Buttery Leek Risotto

Growing up, I was always cooking, even when I was a toddler I wanted to stand at the stove and create. I have a sister who does not have a love for cooking but most certainly has a love to be cooked for. Every year for my sister’s birthday, her gift from me is that I become her private Chef for a day… she gets to pick the menu and I will make an appetizer, main and dessert for her and up to four friends. One year my sister asked me to make risotto, apparently her and her husband watched some cooking competition show where Chefs competed for a prize and one of the challenges was to make risotto. Long story short, none of the Chefs did very well and as a result, the audience believes that risotto is difficult to make; not true, I mean come one, it’s rice for goodness sake.

Here’s the deal, like everything in life if you go into it intimidated and overwhelmed, it will inevitably win; in the kitchen, you are the commander, you are the boss, the food does not control you, you control the food. Making risotto is not at all hard, the trick is to be prepared, have all of your ingredients measured and ready to go because one rule stands true, if you commit to making risotto, you are then committed to it for the next thirty minutes of your life, you may not leave, you may not multi task, you must stir… but really stirring is not hard.

Anyhoo, the following is a basic recipe for risotto, I will likely post more complex and exciting versions but lets start here. This recipe is delicious and rich and buttery and goes incredibly well with grilled chicken or pork or on it’s own. Specifically speaking, risotto takes 27 minutes precisely, the basic principle behind it is that the starch in the rice is manipulated to thicken the liquid and create a sauce while allowing the rice to cook perfectly al dente. Look for whole grains of rice, not mushy or broken but rather al dente and individual, the final dish should puddle slightly but not be soupy.

 

Buttery Leek Risotto

Makes 6-8 Servings

6 Cups Chicken Stock

1 Tbsp Better than bouillon Chicken

2 Tbsp Butter, divided into 1 tbsp each

1 Tbsp Olive Oil

2/3 Cups white wine or vermouth

1 Cup leeks, cleaned and finely chopped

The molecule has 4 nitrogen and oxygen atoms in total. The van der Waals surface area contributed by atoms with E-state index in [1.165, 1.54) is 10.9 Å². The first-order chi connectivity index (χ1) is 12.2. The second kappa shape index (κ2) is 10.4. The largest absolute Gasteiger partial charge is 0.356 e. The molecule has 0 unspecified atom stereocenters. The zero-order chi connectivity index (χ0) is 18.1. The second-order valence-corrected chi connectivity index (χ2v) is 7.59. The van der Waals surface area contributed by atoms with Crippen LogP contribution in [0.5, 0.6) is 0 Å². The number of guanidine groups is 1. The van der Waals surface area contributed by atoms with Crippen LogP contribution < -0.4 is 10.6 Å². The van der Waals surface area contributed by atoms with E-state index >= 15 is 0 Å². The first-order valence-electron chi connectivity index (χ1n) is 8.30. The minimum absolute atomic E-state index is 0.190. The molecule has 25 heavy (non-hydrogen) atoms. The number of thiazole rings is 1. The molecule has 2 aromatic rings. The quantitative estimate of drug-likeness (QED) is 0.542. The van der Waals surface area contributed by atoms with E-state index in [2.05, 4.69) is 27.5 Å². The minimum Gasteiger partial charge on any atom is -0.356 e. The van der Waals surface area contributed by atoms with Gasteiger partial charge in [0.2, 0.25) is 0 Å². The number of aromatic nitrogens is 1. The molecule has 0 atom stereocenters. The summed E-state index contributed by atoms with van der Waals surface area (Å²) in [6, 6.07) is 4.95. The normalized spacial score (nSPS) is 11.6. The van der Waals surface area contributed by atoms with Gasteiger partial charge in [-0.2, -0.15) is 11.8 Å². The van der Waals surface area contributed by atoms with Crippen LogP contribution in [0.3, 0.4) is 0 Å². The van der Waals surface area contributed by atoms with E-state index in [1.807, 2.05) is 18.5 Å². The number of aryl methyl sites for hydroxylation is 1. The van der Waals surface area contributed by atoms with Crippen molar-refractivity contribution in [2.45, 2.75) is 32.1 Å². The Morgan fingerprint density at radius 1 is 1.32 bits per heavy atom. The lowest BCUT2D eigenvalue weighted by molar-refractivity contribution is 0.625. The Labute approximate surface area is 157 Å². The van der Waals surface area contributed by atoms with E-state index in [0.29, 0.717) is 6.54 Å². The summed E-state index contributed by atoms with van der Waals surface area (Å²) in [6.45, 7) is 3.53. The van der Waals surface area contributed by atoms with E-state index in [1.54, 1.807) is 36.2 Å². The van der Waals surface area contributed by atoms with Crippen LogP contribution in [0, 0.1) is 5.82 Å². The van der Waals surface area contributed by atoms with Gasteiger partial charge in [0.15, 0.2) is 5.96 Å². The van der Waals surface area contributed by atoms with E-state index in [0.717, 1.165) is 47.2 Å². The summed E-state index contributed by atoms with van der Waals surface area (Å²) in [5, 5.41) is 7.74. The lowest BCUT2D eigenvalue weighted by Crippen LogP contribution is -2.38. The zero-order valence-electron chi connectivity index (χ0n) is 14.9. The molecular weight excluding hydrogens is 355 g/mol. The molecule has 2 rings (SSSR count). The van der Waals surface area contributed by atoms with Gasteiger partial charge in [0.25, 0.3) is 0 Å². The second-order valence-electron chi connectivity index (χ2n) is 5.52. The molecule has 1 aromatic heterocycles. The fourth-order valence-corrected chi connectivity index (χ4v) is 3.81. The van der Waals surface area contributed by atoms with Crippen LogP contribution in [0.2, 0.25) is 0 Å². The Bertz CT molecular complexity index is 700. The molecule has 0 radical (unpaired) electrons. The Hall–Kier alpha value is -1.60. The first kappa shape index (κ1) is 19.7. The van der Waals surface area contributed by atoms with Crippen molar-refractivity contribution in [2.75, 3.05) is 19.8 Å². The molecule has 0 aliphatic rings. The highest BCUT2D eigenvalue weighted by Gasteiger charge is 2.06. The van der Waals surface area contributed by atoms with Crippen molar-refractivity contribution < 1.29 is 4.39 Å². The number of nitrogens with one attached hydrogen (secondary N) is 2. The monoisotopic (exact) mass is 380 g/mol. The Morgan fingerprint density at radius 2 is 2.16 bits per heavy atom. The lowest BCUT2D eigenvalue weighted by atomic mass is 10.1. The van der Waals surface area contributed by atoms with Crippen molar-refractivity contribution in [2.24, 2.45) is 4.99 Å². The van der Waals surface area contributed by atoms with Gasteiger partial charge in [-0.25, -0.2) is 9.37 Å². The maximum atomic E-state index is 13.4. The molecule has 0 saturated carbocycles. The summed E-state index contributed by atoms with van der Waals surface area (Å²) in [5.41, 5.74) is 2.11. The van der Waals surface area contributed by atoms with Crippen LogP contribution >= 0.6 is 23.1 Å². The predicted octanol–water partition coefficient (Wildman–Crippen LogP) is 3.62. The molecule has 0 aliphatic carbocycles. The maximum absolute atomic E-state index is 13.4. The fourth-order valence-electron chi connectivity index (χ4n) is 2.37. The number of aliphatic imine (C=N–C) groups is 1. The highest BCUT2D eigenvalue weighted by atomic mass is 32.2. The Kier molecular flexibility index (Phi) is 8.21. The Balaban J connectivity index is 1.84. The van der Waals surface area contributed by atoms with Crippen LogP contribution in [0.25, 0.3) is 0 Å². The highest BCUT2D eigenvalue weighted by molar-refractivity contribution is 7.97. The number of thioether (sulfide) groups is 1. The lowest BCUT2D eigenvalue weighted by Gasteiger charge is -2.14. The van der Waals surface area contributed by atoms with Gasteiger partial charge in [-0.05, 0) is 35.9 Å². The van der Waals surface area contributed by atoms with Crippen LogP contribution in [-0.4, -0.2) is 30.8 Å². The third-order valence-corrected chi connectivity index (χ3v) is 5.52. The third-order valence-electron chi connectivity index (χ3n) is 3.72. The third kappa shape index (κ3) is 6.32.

2 2/3 Cups Arborio Rice

2 Tbsp Good quality Parmesan, grated

1 Tbsp Fresh Flatleaf Parsley, chopped

 

To get started, prepare all ingredients. Wash and chop leeks, measure out stock and heat in a saucepan on medium/low heat until simmering, measure out rice and set aside, chop parsley, grate Parmesan, measure wine and have bouillon, butter and oil on hand.

In a large, heavy bottom saucepan, heat oil and 1 tbsp of butter over medium heat until melted. Add leeks and sweat until they are tender, approx 3-5 minutes. Add rice and stir to coat each grain with some of the fat, the rice will look shinier. Cook for approx 2 minutes. Add vermouth/wine to the pan and reduce heat to medium/low. Allow the vermouth/wine to absorb into the rice while stirring slowly but continuously, this should take approx. 1-2 minutes.

Once the wine has been absorbed, add one cup of warm chicken stock to the rice, stir slowly and continuously until the stock is absorbed to the point where a wooden spoon can draw a line on the bottom of the pot.

Add one cup of stock and continue to stir repeating this cycle until the rice is al dente and all the stock has been used. Always continue to stir in a slow, continuous fashion until most of the liquid that was added is absorbed and the risotto is quite thick, this should take approx. 30 minutes. Once all stock is used and the risotto is a nice thick, saucy dish, not soupy, turn off the heat and add the remaining tbsp. butter and the flat leaf parsley and stir to incorporate. Serve in a shallow bowl on it’s own or with grilled chicken or pork.

FYI, if you make this dish for friends, they are most likely under the impression that risotto is hard, so make sure to pat yourself on the back at how incredibly talented you are to pull off such a difficult dish for your guests. I hope you enjoy this exceptionally difficult dish 🙂

Please check out how to elevate this recipe into Arancini

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